New law gives rural afterschool programs more flexibility
(Calif.) Afterschool programs in rural areas are now exempt from some state requirements that would have shuttered them in areas with smaller populations under legislation signed last week by Gov. Jerry Brown.
The bill’s author, Assemblyman Brian Dahle, R-Bieber, said such programs that receive grants from the California Department of Education need additional flexibility from strict regulations on moving around resources or program service hours.
After School Safety and Education programs are currently required to remain open until 6 p.m., a mandate that doesn’t always work in sparsely populated areas, Dahle said.
“Many times frontier sites are located remotely, with little to no cell phone reception or service, limited sheriff coverage, long bus rides or walking home in often dark and inclement weather,” according to the author. “Reducing frontier programs of the requirement of staying open an extra hour per day will help with safety as well as funding restraints.”
Children enrolled in high quality afterschool programs often see gains in homework completion, classroom participation and test scores, research shows. In addition to providing a place for students to get help on their homework and receive healthy snacks, studies have also linked afterschool program participation to fewer children and teens engaging in risky behaviors.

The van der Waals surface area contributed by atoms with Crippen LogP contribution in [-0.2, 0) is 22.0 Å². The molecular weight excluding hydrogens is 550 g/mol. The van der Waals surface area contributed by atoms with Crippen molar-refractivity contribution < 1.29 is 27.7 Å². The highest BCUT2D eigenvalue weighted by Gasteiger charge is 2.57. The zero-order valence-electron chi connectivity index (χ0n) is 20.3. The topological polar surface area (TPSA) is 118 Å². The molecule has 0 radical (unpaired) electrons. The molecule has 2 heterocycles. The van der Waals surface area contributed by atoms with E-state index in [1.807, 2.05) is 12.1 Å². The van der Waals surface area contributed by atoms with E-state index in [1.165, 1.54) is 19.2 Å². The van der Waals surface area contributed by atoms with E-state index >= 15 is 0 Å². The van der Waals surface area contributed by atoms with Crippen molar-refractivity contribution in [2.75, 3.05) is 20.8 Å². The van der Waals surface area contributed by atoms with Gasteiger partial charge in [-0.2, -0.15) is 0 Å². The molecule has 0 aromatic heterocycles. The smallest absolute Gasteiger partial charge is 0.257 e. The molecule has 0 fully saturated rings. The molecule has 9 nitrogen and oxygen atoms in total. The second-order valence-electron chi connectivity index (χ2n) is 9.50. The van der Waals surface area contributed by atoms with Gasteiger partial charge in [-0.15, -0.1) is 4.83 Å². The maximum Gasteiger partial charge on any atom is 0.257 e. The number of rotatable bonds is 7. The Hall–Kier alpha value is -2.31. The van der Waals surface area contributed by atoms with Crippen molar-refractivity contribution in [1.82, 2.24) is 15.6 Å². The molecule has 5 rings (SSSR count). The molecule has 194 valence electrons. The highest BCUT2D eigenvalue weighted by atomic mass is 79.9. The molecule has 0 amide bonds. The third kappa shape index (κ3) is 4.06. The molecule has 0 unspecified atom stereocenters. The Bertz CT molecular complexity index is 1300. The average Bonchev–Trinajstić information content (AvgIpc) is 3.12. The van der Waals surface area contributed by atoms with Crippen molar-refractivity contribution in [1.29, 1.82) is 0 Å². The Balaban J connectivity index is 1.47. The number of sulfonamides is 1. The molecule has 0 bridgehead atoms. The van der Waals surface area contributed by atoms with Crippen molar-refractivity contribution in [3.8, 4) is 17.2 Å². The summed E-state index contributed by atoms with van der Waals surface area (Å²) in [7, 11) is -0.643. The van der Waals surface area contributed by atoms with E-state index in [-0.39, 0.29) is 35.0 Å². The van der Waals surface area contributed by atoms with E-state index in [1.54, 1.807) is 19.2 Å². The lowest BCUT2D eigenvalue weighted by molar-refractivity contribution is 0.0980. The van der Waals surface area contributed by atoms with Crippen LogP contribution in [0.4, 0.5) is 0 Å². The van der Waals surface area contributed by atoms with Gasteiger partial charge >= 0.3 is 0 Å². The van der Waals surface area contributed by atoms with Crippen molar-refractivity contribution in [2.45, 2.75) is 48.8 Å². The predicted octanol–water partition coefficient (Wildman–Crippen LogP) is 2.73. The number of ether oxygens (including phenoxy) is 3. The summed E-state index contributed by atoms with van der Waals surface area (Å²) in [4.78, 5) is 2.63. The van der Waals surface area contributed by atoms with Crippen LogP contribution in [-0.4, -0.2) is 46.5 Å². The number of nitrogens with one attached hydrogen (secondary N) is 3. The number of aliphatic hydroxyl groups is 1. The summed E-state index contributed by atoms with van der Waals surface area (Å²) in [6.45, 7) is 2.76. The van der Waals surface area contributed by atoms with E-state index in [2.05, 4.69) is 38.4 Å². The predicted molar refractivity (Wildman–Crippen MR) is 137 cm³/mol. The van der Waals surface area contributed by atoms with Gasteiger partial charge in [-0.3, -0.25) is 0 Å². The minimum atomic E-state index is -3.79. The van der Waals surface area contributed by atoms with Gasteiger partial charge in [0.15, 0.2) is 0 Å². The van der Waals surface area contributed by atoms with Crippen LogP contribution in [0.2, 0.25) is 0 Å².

Nationwide, more children in rural areas are taking part in afterschool programs, according to the Afterschool Alliance, a nonprofit organization that advocates for affordable, quality afterschool programs. In 2014, 13 percent of children in rural communities—approximately 1.2 million children—participated in an afterschool program, compared to 11 percent in 2009.
At the same time, more parents in rural areas reported that they would enroll their child in an afterschool program were one available near them. In 2014, 39 percent of rural children who weren’t currently in an afterschool program would be enrolled in a program if one were available to them, parents reported to the Afterschool Alliance.
Under Dahle’s AB 2622, programs that are located in a “very low density” area–those with a population density of less than 11 persons per square mile–can no longer see their CDE grant funding reduced or terminated except under more limited circumstances when program attendance is regularly low.
For example, the CDE can adjust the grant level of a rural afterschool program operated at a school site when the program is under its targeted attendance level by more than 35 percent–up from 15 percent–for two consecutive years.
Those in support of the bill said the increase was needed because in such small communities, if even one family with two children were to move away, the attendance percentage of rural programs is significantly impacted.
Dahle said his bill will help financially stabilize rural afterschool programs even if their enrollment fluctuates.
“The ability for a site to operate is imperative to help those students with both their academic support and the ability to offer quality enrichment opportunities to those that are enrolled and attending the program,” according to Dahle. “In many instances one family might move into a frontier area and this could establish the need for an additional staff member, more supplies, and resources for the site.”